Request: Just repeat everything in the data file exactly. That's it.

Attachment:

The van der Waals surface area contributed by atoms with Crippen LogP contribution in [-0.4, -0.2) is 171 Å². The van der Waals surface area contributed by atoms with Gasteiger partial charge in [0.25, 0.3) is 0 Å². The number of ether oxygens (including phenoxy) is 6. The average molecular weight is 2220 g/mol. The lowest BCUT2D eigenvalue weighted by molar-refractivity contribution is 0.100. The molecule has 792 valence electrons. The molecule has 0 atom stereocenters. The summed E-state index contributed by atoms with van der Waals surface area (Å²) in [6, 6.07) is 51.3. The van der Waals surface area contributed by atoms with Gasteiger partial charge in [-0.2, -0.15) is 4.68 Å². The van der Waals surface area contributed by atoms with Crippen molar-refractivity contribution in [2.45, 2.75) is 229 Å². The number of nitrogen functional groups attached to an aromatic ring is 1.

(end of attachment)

The van der Waals surface area contributed by atoms with Crippen LogP contribution in [-0.4, -0.2) is 171 Å². The van der Waals surface area contributed by atoms with Gasteiger partial charge in [0.25, 0.3) is 0 Å². The number of ether oxygens (including phenoxy) is 6. The average molecular weight is 2220 g/mol. The lowest BCUT2D eigenvalue weighted by molar-refractivity contribution is 0.100. The molecule has 792 valence electrons. The molecule has 0 atom stereocenters. The summed E-state index contributed by atoms with van der Waals surface area (Å²) in [6, 6.07) is 51.3. The van der Waals surface area contributed by atoms with Gasteiger partial charge in [-0.2, -0.15) is 4.68 Å². The van der Waals surface area contributed by atoms with Crippen molar-refractivity contribution in [2.45, 2.75) is 229 Å². The number of nitrogen functional groups attached to an aromatic ring is 1.